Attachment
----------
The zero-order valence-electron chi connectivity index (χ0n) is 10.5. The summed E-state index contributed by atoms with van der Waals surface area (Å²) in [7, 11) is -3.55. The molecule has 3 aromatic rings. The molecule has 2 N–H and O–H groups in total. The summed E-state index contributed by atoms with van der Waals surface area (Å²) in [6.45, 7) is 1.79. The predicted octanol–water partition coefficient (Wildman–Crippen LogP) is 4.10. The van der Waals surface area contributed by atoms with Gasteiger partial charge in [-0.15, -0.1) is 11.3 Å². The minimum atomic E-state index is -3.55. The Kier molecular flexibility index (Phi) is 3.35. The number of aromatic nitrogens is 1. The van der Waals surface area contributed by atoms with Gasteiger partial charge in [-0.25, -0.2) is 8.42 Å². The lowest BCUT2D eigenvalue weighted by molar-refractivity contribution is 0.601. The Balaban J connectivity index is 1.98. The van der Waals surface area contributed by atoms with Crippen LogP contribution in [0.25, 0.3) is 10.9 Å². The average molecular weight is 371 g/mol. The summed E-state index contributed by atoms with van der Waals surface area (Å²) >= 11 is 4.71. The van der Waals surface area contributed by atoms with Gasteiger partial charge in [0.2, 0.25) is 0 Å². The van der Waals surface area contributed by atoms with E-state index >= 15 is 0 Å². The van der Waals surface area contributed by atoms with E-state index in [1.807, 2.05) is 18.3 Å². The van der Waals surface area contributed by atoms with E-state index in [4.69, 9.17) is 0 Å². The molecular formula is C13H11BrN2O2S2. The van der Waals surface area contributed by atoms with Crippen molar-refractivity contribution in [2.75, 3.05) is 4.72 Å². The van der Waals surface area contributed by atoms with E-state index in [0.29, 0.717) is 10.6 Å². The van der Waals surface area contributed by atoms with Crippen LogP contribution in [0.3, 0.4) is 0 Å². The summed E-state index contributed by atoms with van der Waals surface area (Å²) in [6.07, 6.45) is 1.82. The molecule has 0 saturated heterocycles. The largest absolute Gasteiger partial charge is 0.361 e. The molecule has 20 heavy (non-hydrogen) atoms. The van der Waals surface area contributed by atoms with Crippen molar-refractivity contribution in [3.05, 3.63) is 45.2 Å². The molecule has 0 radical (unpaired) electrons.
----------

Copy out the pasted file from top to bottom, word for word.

The zero-order valence-electron chi connectivity index (χ0n) is 10.5. The summed E-state index contributed by atoms with van der Waals surface area (Å²) in [7, 11) is -3.55. The molecule has 3 aromatic rings. The molecule has 2 N–H and O–H groups in total. The summed E-state index contributed by atoms with van der Waals surface area (Å²) in [6.45, 7) is 1.79. The predicted octanol–water partition coefficient (Wildman–Crippen LogP) is 4.10. The van der Waals surface area contributed by atoms with Gasteiger partial charge in [-0.15, -0.1) is 11.3 Å². The minimum atomic E-state index is -3.55. The Kier molecular flexibility index (Phi) is 3.35. The number of aromatic nitrogens is 1. The van der Waals surface area contributed by atoms with Gasteiger partial charge in [-0.25, -0.2) is 8.42 Å². The lowest BCUT2D eigenvalue weighted by molar-refractivity contribution is 0.601. The Balaban J connectivity index is 1.98. The van der Waals surface area contributed by atoms with Crippen LogP contribution in [0.25, 0.3) is 10.9 Å². The average molecular weight is 371 g/mol. The summed E-state index contributed by atoms with van der Waals surface area (Å²) >= 11 is 4.71. The van der Waals surface area contributed by atoms with Gasteiger partial charge in [0.2, 0.25) is 0 Å². The van der Waals surface area contributed by atoms with E-state index >= 15 is 0 Å². The van der Waals surface area contributed by atoms with E-state index in [1.807, 2.05) is 18.3 Å². The van der Waals surface area contributed by atoms with E-state index in [4.69, 9.17) is 0 Å². The molecular formula is C13H11BrN2O2S2. The van der Waals surface area contributed by atoms with Crippen molar-refractivity contribution in [2.75, 3.05) is 4.72 Å². The van der Waals surface area contributed by atoms with E-state index in [0.29, 0.717) is 10.6 Å². The van der Waals surface area contributed by atoms with Crippen LogP contribution in [0.3, 0.4) is 0 Å². The summed E-state index contributed by atoms with van der Waals surface area (Å²) in [6.07, 6.45) is 1.82. The molecule has 0 saturated heterocycles. The largest absolute Gasteiger partial charge is 0.361 e. The molecule has 20 heavy (non-hydrogen) atoms. The van der Waals surface area contributed by atoms with Crippen molar-refractivity contribution in [3.05, 3.63) is 45.2 Å². The molecule has 0 radical (unpaired) electrons.